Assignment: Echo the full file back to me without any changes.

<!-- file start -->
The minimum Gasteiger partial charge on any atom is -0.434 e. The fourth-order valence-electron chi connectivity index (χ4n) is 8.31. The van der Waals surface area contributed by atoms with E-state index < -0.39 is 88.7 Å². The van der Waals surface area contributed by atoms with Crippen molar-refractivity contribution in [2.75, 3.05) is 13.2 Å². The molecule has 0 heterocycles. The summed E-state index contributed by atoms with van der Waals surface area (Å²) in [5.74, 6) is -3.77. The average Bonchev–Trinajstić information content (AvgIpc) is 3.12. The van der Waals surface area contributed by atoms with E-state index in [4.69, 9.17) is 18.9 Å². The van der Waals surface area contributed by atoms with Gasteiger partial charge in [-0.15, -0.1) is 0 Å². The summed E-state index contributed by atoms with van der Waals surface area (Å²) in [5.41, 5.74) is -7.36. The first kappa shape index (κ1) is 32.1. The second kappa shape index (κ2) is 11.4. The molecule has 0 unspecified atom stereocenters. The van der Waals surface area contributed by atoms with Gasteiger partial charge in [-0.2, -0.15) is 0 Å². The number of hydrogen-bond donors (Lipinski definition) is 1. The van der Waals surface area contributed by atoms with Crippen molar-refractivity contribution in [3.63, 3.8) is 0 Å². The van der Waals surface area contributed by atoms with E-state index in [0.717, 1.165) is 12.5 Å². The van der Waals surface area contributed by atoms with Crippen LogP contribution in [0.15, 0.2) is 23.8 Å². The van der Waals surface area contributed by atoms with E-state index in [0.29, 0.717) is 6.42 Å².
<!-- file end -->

The minimum Gasteiger partial charge on any atom is -0.434 e. The fourth-order valence-electron chi connectivity index (χ4n) is 8.31. The van der Waals surface area contributed by atoms with E-state index < -0.39 is 88.7 Å². The van der Waals surface area contributed by atoms with Crippen molar-refractivity contribution in [2.75, 3.05) is 13.2 Å². The molecule has 0 heterocycles. The summed E-state index contributed by atoms with van der Waals surface area (Å²) in [5.74, 6) is -3.77. The average Bonchev–Trinajstić information content (AvgIpc) is 3.12. The van der Waals surface area contributed by atoms with E-state index in [4.69, 9.17) is 18.9 Å². The van der Waals surface area contributed by atoms with Gasteiger partial charge in [-0.15, -0.1) is 0 Å². The summed E-state index contributed by atoms with van der Waals surface area (Å²) in [5.41, 5.74) is -7.36. The first kappa shape index (κ1) is 32.1. The second kappa shape index (κ2) is 11.4. The molecule has 0 unspecified atom stereocenters. The van der Waals surface area contributed by atoms with Gasteiger partial charge in [-0.2, -0.15) is 0 Å². The number of hydrogen-bond donors (Lipinski definition) is 1. The van der Waals surface area contributed by atoms with Crippen molar-refractivity contribution in [3.63, 3.8) is 0 Å². The van der Waals surface area contributed by atoms with E-state index in [0.717, 1.165) is 12.5 Å². The van der Waals surface area contributed by atoms with Crippen LogP contribution in [0.15, 0.2) is 23.8 Å². The van der Waals surface area contributed by atoms with E-state index in [0.29, 0.717) is 6.42 Å².